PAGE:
Overall, the report highlights the significant gaps that many UKOTs have in their environmental governance that need to be urgently addressed. Small populations, a lack of capacity, and a lack of resources all provide significant barriers to improving process in this area, but the report identifies areas where most improvement is needed, showing that prioritisation can help with this. The results were not all negative, however. Territories such as Gibraltar, the British Virgin Islands and St Helena showed near-exemplary environmental governance, and were highlighted as potential models for other UKOTs.

The four specific categories focused on within the policy areas were:

Species – presence and adequacy of biodiversity protection legislation and policies

Sites – presence and adequacy of site and habitat based protection and conservation

Development control – presence and adequacy of terrestrial and marine development controls

People – involvement of civil society in decision-making, and how decisions affecting the environment are governed

Overall, UKOTs legislative and policy frameworks are best for species protection. In the other categories, there is much room for improvement. Only three Territories have strong terrestrial protected area networks, with sites selected on the basis of science-based criteria. Four OTs still have no marine protected areas. The report also found it was common across the OTs for there to be an absence of development controls, or incomplete development frameworks that do not integrate environmental considerations. In total, five OTs have no legal requirement to undertake Environmental Impact Assessments (EIAs) before permitting major development proposals. Another common challenge is a lack of clear political accountability in development decision-making.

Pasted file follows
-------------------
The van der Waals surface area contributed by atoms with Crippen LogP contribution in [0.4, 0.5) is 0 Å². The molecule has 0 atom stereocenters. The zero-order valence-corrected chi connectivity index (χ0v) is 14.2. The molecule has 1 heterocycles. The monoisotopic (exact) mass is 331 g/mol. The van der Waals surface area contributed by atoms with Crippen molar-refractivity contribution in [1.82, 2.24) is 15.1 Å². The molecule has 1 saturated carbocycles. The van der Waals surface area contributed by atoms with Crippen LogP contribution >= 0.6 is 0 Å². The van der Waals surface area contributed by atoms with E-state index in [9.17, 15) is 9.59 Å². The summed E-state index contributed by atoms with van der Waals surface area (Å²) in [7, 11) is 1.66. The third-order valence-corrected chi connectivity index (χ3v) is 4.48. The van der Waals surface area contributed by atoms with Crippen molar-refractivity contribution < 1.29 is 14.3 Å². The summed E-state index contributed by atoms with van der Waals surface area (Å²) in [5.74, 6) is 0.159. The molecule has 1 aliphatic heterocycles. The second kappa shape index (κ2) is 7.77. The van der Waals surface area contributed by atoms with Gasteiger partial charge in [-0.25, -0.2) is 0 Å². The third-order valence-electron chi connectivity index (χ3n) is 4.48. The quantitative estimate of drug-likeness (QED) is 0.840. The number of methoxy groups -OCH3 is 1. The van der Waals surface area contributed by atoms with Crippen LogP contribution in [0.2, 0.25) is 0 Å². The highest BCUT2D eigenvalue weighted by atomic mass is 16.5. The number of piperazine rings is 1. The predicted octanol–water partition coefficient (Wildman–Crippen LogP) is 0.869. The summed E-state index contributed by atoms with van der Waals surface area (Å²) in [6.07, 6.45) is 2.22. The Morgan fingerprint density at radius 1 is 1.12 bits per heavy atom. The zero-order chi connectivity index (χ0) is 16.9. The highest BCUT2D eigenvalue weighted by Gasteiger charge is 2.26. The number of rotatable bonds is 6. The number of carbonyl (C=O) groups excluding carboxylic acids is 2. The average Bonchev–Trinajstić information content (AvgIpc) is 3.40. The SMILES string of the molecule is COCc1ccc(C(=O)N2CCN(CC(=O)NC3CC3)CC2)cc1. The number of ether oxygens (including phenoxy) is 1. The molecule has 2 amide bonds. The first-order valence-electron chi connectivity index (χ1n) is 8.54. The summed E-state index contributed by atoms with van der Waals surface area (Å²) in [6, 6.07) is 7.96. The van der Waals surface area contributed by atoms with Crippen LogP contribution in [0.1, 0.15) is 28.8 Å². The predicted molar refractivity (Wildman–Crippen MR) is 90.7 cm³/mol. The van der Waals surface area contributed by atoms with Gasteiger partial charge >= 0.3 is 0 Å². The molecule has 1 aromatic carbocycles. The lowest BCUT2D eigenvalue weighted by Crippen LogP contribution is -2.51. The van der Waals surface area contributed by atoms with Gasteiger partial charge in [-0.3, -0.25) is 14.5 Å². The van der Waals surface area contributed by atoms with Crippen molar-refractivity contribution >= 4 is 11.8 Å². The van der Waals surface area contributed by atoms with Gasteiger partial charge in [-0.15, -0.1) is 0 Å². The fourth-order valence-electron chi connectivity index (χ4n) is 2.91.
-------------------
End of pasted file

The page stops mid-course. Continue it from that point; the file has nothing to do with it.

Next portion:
The report concludes with 7 recommendations to Governments in the UK and the UKOTs in order to achieve the ambitions set out in the 2012 White Paper. Although a ‘Strategy for the Conservation and Sustainable Use of Biodiversity in the UKOTs’ drawn up by Defra, the FCO and Department for International Development, does already exist, the implementation of this is currently limited. There is also a focus on high-level policy, and not priorities for specific and strategic action on biodiversity. The recommendations from RSPB/FIELD focus on provided dedicated support to UKOTs from UK Government Departments, through increased staffing, closer monitoring and new programmes of work.

It is not just the UK Government that needs to change, however. The report found that there are many pieces of draft environmental legislation in a number of UKOTs that would provide greater protection to their vulnerable areas. Delays, a lack of staff, and in some cases, a lack of consistency over who is able to influence legislation have all led to complications in passing vital bills.

The literature around the biodiversity value of the UKOTs is ever-increasing. Recommendations for improving the knowledge base and monitoring of the unique UKOT habitats have been provided by many. By taking a step back to assess the environmental protection frameworks in place in UKOTs, and their drivers, the RSPB/FIELD report takes a more holistic view, seeking change from within. The stage is now set for the ambitions of the White Paper to be fulfilled, and the huge biodiversity value of the UKOTs to be fully recognised and supported.